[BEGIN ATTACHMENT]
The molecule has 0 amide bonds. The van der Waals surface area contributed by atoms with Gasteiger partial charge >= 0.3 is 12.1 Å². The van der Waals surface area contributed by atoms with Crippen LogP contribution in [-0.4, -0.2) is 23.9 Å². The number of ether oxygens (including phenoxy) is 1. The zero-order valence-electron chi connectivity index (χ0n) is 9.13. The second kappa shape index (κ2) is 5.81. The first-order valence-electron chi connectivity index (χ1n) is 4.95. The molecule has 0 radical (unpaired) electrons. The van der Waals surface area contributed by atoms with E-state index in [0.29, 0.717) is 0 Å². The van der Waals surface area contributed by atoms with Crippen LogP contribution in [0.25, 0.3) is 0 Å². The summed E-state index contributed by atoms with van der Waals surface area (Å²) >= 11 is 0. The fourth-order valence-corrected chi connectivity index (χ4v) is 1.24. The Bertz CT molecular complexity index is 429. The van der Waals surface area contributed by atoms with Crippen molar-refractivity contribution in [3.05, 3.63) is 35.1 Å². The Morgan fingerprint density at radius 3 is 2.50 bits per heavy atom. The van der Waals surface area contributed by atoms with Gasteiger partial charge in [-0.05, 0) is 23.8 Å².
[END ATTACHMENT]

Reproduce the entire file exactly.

The molecule has 0 amide bonds. The van der Waals surface area contributed by atoms with Gasteiger partial charge >= 0.3 is 12.1 Å². The van der Waals surface area contributed by atoms with Crippen LogP contribution in [-0.4, -0.2) is 23.9 Å². The number of ether oxygens (including phenoxy) is 1. The zero-order valence-electron chi connectivity index (χ0n) is 9.13. The second kappa shape index (κ2) is 5.81. The first-order valence-electron chi connectivity index (χ1n) is 4.95. The molecule has 0 radical (unpaired) electrons. The van der Waals surface area contributed by atoms with E-state index in [0.29, 0.717) is 0 Å². The van der Waals surface area contributed by atoms with Crippen LogP contribution in [0.25, 0.3) is 0 Å². The summed E-state index contributed by atoms with van der Waals surface area (Å²) >= 11 is 0. The fourth-order valence-corrected chi connectivity index (χ4v) is 1.24. The Bertz CT molecular complexity index is 429. The van der Waals surface area contributed by atoms with Crippen molar-refractivity contribution in [3.05, 3.63) is 35.1 Å². The Morgan fingerprint density at radius 3 is 2.50 bits per heavy atom. The van der Waals surface area contributed by atoms with Gasteiger partial charge in [-0.05, 0) is 23.8 Å².